The world wags on with three things: doing, undoing, and pretending.
Ability | Adventure | Character | Comfort | Convictions | Daring | Ideas | Injustice | Injustice | Love | Man | Men | Qualities | Sound | Suffering | Talking | Time | Universe | Will | Witness | Blessed | Old | Winning |
When the danger is past God is cheated.
Absence | Atheism | Awareness | Awe | Cause | Fortune | Good | Gratitude | Ideas | Important | Insight | Language | Life | Life | Majority | Man | Myth | Need | Nothing | Object | Power | Prosperity | Question | Reality | Religion | Reputation | Reverence | Right | Sacred | Sense | Truth | Understanding | World | Awareness | Understand |
In the development and the maintenance of a living organism the coordination is very clear. The development of each part can be shown to be dependent on that of other parts, including the immediate environment; and the more closely development and maintenance are studied the more evident does this become. But the particular manner in which the parts and the environment influence one another is such that the specific structure and activities of the organism are maintained. They are unmistakably developed and maintained as a whole, and this is what we mean when we say that the organism lives a specific life. The conception of its life enables us to predict the general behavior of its parts so long as it is alive, and in particular it enables us to predict the general manner of its reproduction from a rudimentary part of the same organism? it is this co-ordinated maintenance that we call life.
Every writer making a secondary world wishes in some measure to be a real maker, or hopes that he is drawing on reality: hopes that the peculiar quality of this secondary world (if not all the details) are derived from Reality, or are flowing into it.
And here he was, a little halfling from the Shire, a simple hobbit of the quiet countryside, expected to find a way where the great ones could not go, or dared not go. It was an evil fate.
Any corner of that county (however fair or squalid) is in an indefinable way 'home' to me, as no other part of the world is. There was a willow hanging over the mill-pool and I learned to climb it. It belonged to a butcher on the Stratford Road, I think. One day they cut it down. They didn't do anything with it: the log just lay there. I never forgot that.
I wonder if people will ever say, Let's hear about Frodo and the Ring. And they'll say, Yes, that's one of my favorite stories. Frodo was really courageous, wasn't he, Dad? Yes, m'boy, the most famousest of hobbits. And that's saying a lot.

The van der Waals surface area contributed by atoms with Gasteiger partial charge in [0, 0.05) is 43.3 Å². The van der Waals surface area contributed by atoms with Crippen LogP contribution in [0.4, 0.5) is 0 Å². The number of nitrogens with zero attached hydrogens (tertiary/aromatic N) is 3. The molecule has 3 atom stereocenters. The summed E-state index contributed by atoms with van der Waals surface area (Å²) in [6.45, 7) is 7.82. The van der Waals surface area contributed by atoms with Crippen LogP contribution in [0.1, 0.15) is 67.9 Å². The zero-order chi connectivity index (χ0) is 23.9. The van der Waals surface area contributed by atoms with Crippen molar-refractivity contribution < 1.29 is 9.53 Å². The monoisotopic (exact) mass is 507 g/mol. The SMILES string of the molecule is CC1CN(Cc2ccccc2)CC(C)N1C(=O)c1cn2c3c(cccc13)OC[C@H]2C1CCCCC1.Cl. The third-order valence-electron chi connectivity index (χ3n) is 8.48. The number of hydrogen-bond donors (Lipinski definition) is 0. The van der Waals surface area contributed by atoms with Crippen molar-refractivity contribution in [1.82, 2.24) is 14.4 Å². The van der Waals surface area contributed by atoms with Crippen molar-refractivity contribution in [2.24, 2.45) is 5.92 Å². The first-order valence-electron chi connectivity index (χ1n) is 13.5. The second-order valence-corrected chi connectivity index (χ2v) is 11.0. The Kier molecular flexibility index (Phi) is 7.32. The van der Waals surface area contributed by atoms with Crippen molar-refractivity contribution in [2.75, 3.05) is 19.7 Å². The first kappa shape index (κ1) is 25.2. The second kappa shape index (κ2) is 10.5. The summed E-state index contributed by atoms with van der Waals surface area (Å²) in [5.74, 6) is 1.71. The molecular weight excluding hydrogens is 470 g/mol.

In those days of our tale, there were still some people who had both elves and heroes of the North for ancestors and Elrond, the master of the house, was their chief. He was as noble and as fair in face as an elf lord, as strong as a warrior, as wise as a wizard, as venerable as a king of dwarves and as kind as summer.
If I am to understand that you are enquiring whether I am of Jewish origin, I can only reply that I regret that I appear to have no ancestors of that gifted people. My great-great-grandfather came to England in the eighteenth century from Germany: the main part of my descent is therefore purely English, and I am an English subject?which should be sufficient. I have been accustomed, nonetheless, to regard my German name with pride, and continued to do so throughout the period of the late regrettable war, in which I served in the English army. I cannot, however, forbear to comment that if impertinent and irrelevant inquiries of this sort are to become the rule in matters of literature, then the time is not far distant when a German name will no longer be a source of pride.
If you want to know what cram is, I can only say that I don?t know the recipe; but it is biscuitish, keeps good indefinitely, is supposed to be sustaining, and is certainly not entertaining, being in fact very uninteresting except as a chewing exercise.
If thou hadst thy will what wouldst thou reserve? said Manwe. Of all thy realm what dost thou hold dearest? All have their worth, said Yavanna, and each contributes to the worth of the others. But the kelvar can flee or defend themselves, whereas the olvar that grow cannot. And among these I hold trees dear. Long in the growing, swift shall they be in the felling, and unless they pay toll with fruit upon their bough little mourned in their passing. So I see in my thought, would that the trees might speak on behalf of all things that have roots, and punish those that wrong them!